Welcome to Calculus, I'm professor Greist.

We're about to begin lecture 12 on linearization.

Derivatives are useful in so many contexts, moving far beyond computing

slopes. In this lesson, we'll cover one of the

primal application to linearization. This stems from our understanding of

Taylor series. Linearization is the first step in a

Taylor series, using the first derivative to approximate.

Thinking of derivatives in terms of linear variation can be frustrating, if

you're trying to visualize it. It's maybe not so easily visualized as is

slope, however in some samples you cant early see the variation.

Consider the area A, the square of side length x.

What happens if we increase x by small amount?

The area becomes x squared plus 2xh plus h squared.

We can see those terms by increasing the side length a little bit and decomposing

the extra area into a pair or rectangles the area x times h and a small square,

whose area is h squared. So, ignoring the terms in big O of h

squared, we see that the linear variation is 2x times h.

For a triangle, we would get something similar, let's say a right triangle with

length x and height x, then the area, one half x squared, has the following

variation. A of x plus h is one half x squared plus

x times h plus one half H squared. Visualizing the additional area, we can

break it up into a parallelogram. Whose width is h, and whose height is x,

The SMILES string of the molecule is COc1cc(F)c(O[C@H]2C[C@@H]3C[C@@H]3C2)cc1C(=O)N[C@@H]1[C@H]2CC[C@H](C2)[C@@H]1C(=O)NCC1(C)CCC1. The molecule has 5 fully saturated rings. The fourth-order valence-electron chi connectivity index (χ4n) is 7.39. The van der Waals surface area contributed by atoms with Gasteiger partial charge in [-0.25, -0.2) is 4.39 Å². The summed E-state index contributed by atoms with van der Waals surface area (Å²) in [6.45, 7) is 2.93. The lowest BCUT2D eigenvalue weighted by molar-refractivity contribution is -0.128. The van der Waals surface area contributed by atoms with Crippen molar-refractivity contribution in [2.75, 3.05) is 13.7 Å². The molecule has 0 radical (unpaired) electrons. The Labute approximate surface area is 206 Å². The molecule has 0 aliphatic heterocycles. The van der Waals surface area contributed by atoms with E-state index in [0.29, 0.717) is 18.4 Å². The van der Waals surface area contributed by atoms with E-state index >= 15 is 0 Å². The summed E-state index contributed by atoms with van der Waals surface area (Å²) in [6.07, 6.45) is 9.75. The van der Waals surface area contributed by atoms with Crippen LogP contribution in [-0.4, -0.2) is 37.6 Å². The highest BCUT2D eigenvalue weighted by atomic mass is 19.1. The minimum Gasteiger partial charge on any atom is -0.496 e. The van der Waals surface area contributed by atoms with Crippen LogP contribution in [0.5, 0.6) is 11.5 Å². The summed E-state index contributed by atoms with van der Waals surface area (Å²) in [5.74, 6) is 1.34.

giving a linear variation term of x times h.

The leftover material is in big O of h squared.

Lastly, for a circular disc of radius x. We have that the area is pi times x

squared. What does the variation look like in this

case? I ahve x plus h is pi x squared plus 2 pi

x h. Plus pi h squared.

that means if we increase The area a little bit then the, the first order term

has area two pi X times H. But then you've got this leftover higher

order term. How does that work?

That's a little harder to see. It's maybe a bit easier if you

approximate the circular disk by a regular polygon with many sides.

And extend those sides out to a height of h.

Then you see that there are a number of small triangles.

Left over, whose areas will add up, to that of a disc of radius h in the limit

as the number of sides is going to infinity.

These first order of variations are the basis for doing linear approximation.

For example, let's say you want to estimate the length.

Of a bannister for a staircase. If you know something about the

dimensions, let's say it's 13 units across and 9 units high, then that length

would be square root of 9 squared plus 13 squared or the square root of 250.

Let's say you want to come up with an estimate for that.

I don't know what that exact number is, and let's say I don't have a calculator.

Well, I could consider the function f of x equals square root of x.

And I do know what the square root of 256 is.

So, that's, 16 squared. To get from there to 250, I can use a

value of H, a perturbation of negative six.

So that from a Taylor Expansion, f of 250 is going to be f of 256 plus, well, the

derivative evaluated at 256 times the difference times h.

Negative six. Although the terms in the Taylor

expansion are of higher order, well, let's see.

The square root of 256, that's 16. Minus six over two times 16.

And that gives us 15 and 13 16ths. As as answer, and that's not so bad of an

approximation. That's about 15.8.

The true answer is the same up to the first three digits.

So, in this case, linear approximation works pretty well.